The story is told of a rich lady, who was very unhappy. She said to her chauffeur one day, Jim I want you to take me for a drive this afternoon. I am simply bored with everything.

After a considerable amount of driving through the nice part of the city, Jim started driving through the slum section. The rich lady’s eyes fell upon the poor, ragged, and dirty children who lived in shacks and played in unpaved streets. As they drove slowly over the dusty and bumpy streets she heard someone singing and observed it was a man digging a ditch. Say Jim, she said, pull up and stop. I think I’d like to talk to that man.

She got out and picked her way through the weeds toward the digging man. As she approached, she heard something like this:

I’m a child of the King, a child of the King,
With Jesus my Savior I’m a child of the King.

Pardon me sir for interrupting but did you not say, you’re a child of the King?

The man looked up rather startled, being timid in the first place; He just stood and looked at her pleasantly as if to say, Yes, I am.

She continued, I don’t think I know your father or who He might be. Maybe you’ll tell me about Him and just who He is.

The man just smiled and bent back to his digging, singing—
My Father is rich in houses and land,
He holdeth the wealth of the world in His hands.
Of rubies and diamonds, of silver and gold,
His coffers are full He has riches untold. I’m a child—

Please excuse the interrupting again. I don’t understand how you can be a child of the King. It just doesn’t add up. A child of a King does not dig ditches and earn his living by the sweat of his brow. Please explain what this is all about.

He just smiled and bent back to his digging, singing
I once was an outcast, a stranger on earth.
A sinner by choice, an alien by birth.
But I’ve been adopted my name’s written down.
I’m an heir to a mansion a robe and a crown. I’m a child of the—

No! Please not again. You say you’re a child of the King. Here you are, sweaty, dirty, grimy, digging a ditch, trying to earn a little money. A child of the King! Hump! Listen man, you don’t have enough money to buy clothes for your wife and children, and to furnish them with a decent home. A child of the King!! Hump! By the way, where do you live?

He smiled and pointed toward a leaning shack, across the tracks on a little knoll above the creek. As she looked toward his house, He bent to his digging, singing—

A tent or a cottage why should I care?
They’re building a palace for me over there.
Though exiled from home, yet still I can sing,
All glory to God, I’m a child of the —

No, no, no! Not again! A child of the King, of all the crazy things. She hesitated, and then in disgust, yet with the expression of a disappointed longing, she looked at him and said,

She turned and walked briskly away toward the waiting limousine, got in and zoomed away, leaving behind a great cloud of dust.

The man leaned on his shovel and watched as she made her sudden departure. As the dust cleared away, He said with a feeling of deep, deep, sympathy,

Then smiling he went back to his digging, singing,
I’m a child of the King, a child of the King.
With Jesus my Savior, I’m a child of the King.


Brenda was a young woman who was invited to go rock climbing. Although she was very scared, she went with her group to a tremendous granite cliff. In spite of her fear, she put on the gear, took hold of the rope, and started up the face of that rock. Well, she got to a ledge where she could take a breather. As she was hanging on there, the safety rope snapped against Brenda’s eye and knocked out her contact lens. Well, here she is, on a rock ledge, with hundreds of feet below her and hundreds of feet above her. Of course, she looked and looked and looked, hoping it had landed on the ledge, but it just wasn’t there. Here she was, far from home, her sight now blurry. She was desperate and began to get upset, so she prayed to the Lord to help her to find it. When she got to the top, a friend examined her eye and her clothing for the lens, but there was no contact lens to be found. She sat down, despondent, with the rest of the party, waiting for the rest of them to make it up the face of the cliff. She looked out across range after range of mountains, thinking of that verse that says, “The eyes of the Lord run to and fro throughout the whole earth.” She thought, “Lord, You can see all these mountains. You know every stone and leaf, and You know exactly where my contact lens is. Please help me.”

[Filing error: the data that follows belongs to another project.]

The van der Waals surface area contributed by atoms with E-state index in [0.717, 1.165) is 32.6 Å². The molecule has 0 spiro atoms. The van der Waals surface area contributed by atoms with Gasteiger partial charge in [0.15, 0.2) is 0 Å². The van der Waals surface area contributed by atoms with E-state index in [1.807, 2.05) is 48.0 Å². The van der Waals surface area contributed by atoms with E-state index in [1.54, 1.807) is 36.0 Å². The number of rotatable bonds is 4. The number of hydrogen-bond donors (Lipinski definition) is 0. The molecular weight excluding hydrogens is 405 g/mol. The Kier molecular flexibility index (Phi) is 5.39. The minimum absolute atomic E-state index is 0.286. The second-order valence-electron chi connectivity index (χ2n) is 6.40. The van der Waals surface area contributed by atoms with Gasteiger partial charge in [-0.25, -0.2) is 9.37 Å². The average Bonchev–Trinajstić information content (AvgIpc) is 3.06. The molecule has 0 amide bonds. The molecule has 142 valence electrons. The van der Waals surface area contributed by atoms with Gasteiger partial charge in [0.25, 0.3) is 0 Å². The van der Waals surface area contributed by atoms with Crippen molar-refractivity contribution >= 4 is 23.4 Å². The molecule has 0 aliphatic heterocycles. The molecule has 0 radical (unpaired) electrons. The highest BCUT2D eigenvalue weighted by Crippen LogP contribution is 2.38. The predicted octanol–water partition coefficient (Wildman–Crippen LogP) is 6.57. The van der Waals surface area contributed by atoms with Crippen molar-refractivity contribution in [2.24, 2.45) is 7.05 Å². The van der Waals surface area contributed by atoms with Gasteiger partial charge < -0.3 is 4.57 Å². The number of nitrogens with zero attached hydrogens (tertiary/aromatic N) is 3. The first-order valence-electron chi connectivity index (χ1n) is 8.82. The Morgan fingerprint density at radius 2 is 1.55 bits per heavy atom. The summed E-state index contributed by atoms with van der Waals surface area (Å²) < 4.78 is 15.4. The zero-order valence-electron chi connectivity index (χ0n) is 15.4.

Finally, they walked down the trail to the bottom. At the bottom there was a new party of climbers just starting up the face of the cliff. One of them shouted out, “Hey, you guys! Anybody lose a contact lens?” Well, that would be startling enough, but you know why the climber saw it? An ant was moving slowly across the face of the rock, carrying it on it’s back. Brenda told me that her father is a cartoonist. When she told him the incredible story of the ant, the prayer, and the contact lens, he drew a picture of an ant lugging that contact lens with the words, “Lord, I don’t know why You want me to carry this thing. I can’t eat it, and it’s awfully heavy. But if this is what You want me to do, I’ll carry it for You.” I think it would probably do some of us good to occasionally say, “God, I don’t know why you want me to carry this load. I can see no good in it and it’s awfully heavy. But, if you want me to carry it, I will.” God doesn’t call the qualified, He qualifies the called. Yes, I do love GOD. He is my source of existence and my Savior. He keeps me functioning each and every day. Without Him, I am nothing, but with Him…I can do all things through Christ which strengthens me. (Phil. 4:13) — A true story by Josh and Karen Zarandona